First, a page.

It is true that vaulted ceilings add more space to your house, but only up top and nothing to the floor space. They provide a credible illusion of space when beholden, the immensity of height adding to the wow factor. They also make your house airier, with the addition of a skylight to the vaulted ceiling or with the increased space creating taller windows to bring in more light.
Hot air finds an easy venting area due to the increased height of the vaulted ceiling. But they can also add to your heating expense in winter as you are essentially heating for the space of two rooms while only technically heating one room. The same goes for cooling down your space in summer. You can shave off some expense here by double-glazing the glass around the windows and skylight.
One aspect of vaulted ceilings often overlooked is their ceiling acoustic properties. The high, sloping surfaces can cause sound to bounce around the room, leading to echoes and poor sound quality. This can be a significant concern in living rooms or other areas where clear, quality sound is desirable.
Fortunately, there are ways to mitigate this. Soundproofing materials can be used to minimize noise transmission and echo in rooms with vaulted ceilings. Techniques such as adding acoustic panels or sound-absorbing insulation can improve the acoustics of the space. It’s also possible to incorporate soundproofing elements into the design of the ceiling, for example by adding a layer of sound-absorbing material behind the ceiling cladding.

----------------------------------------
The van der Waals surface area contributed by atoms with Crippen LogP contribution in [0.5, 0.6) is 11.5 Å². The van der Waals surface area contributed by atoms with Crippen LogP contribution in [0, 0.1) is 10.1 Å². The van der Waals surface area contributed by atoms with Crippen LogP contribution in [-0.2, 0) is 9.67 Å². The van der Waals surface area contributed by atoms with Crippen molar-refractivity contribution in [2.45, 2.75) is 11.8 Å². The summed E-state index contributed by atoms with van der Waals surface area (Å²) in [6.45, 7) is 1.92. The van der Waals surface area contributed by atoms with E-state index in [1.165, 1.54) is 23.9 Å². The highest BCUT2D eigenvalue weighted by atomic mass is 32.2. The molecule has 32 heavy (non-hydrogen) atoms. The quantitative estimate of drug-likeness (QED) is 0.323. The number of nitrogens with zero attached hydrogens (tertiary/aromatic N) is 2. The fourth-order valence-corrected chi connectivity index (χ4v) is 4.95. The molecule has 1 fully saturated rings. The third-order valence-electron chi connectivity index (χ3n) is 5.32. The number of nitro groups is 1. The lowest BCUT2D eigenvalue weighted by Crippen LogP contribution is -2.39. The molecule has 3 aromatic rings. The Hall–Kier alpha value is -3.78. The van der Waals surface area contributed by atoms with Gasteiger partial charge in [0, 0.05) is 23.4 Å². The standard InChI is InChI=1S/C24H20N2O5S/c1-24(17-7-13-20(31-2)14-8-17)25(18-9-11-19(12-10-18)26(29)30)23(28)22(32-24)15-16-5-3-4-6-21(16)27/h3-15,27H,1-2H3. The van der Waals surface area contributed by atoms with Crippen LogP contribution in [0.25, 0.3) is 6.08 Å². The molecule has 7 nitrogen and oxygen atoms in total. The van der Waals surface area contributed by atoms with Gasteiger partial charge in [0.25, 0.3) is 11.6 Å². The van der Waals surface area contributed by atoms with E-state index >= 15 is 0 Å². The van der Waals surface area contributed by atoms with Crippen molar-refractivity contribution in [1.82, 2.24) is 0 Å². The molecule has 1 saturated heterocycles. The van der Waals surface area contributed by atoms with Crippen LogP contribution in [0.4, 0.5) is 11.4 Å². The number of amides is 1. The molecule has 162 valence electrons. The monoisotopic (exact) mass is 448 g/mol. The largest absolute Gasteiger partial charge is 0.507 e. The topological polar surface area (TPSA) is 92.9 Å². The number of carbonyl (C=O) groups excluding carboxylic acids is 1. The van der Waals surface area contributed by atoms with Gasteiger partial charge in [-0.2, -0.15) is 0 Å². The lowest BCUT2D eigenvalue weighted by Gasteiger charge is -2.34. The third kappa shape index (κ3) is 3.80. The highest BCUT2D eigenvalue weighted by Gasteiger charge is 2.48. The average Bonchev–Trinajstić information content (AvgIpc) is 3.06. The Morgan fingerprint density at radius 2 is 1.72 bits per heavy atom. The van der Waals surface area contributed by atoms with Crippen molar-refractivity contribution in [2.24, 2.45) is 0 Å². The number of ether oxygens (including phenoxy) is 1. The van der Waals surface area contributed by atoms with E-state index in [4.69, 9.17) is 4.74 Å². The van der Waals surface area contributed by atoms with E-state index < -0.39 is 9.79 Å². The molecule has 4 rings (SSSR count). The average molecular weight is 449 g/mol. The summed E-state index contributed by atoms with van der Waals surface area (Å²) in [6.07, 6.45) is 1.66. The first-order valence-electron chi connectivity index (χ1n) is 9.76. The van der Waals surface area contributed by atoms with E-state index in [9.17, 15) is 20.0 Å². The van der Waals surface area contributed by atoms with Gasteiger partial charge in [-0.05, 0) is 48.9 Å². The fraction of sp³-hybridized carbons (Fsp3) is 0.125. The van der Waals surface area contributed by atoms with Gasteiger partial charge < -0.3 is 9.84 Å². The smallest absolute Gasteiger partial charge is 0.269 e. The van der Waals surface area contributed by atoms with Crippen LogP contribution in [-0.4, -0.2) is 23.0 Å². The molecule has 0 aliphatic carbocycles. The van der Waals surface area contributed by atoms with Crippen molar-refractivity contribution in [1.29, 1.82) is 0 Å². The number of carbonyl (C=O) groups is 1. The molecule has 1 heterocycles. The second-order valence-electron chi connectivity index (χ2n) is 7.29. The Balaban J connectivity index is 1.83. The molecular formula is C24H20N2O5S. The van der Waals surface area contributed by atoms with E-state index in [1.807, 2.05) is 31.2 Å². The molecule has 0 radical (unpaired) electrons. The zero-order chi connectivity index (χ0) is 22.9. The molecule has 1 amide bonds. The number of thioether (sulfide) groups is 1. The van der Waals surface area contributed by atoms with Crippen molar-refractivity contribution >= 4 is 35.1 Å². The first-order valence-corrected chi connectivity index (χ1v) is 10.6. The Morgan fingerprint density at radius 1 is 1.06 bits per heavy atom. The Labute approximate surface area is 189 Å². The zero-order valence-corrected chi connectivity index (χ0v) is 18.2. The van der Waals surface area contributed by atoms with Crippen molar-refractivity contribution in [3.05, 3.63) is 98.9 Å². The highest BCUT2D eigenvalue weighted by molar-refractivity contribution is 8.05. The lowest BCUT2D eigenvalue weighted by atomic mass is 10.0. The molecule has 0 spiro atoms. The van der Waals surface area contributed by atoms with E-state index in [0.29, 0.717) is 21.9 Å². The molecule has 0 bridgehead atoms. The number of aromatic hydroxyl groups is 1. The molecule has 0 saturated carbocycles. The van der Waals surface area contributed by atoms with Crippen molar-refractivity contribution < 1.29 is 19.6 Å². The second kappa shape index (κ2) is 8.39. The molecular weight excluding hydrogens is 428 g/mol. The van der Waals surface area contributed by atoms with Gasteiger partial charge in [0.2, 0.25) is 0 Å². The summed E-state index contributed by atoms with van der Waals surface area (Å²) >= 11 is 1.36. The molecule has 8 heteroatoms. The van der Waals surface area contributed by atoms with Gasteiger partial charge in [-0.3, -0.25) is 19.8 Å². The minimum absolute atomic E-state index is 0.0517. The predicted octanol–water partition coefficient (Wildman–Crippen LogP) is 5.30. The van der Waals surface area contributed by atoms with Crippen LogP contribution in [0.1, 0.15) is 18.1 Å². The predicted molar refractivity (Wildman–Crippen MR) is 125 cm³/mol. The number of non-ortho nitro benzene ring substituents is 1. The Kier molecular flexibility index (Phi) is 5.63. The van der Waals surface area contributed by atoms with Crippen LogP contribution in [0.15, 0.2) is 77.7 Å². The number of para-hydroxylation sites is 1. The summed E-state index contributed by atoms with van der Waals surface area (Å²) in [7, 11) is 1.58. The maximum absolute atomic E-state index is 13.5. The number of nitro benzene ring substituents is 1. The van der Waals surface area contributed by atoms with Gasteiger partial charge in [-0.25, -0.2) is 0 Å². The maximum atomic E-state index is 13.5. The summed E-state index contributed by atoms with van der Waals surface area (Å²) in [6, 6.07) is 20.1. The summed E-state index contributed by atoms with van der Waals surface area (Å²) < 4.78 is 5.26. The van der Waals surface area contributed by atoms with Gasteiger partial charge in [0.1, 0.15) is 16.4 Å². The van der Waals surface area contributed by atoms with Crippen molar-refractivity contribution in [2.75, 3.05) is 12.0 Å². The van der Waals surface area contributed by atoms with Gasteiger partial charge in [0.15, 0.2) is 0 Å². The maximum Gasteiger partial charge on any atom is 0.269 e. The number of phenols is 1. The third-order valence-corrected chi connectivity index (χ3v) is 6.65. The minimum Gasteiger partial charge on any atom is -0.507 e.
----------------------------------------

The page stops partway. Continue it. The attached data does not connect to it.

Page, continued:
While vaulted ceilings pose some challenges, with careful planning and consideration, they can create a striking feature in a home.
If this one issue is a non-issue to you, or you feel it is a necessary expense for the sake of relaxing your mind with more nonoppressive space in your house, then vaulted ceilings are for you.
Aesthetically, modern-day vaulted ceilings serve many purposes. Ceiling beams are the in-thing today, adding character to your roof space and making you feel less claustrophobic. Ceiling beams also give a more skeleton-like feel to your house, making it look less mechanical and more relatable. Add to this skeletal allure by covering the beams with wooden planks to give it a more rustic, cabin-in-the-woods feel.
Most trusses these days, including the standard scissor trusses used for vaulted ceilings, are made separately and installed into a house during construction. There are different designs of trusses for you to choose from: Polynesian, clerestory, gambrel, bobtail, oxford, scissors, etc.
Of course, with the right budget and the right architect you can experiment with vaulted ceilings, perhaps use old vault techniques and merge them with the new to have for yourself a vault worthy of flaunting.
But, if you’re running on a tight budget and already have a fully constructed house, vaults are not the best option for you. Tray ceilings and false ceilings are more feasible alternatives to add character and space to your house.
Contemporary Vaulted Ceilings Design Inspiration Follows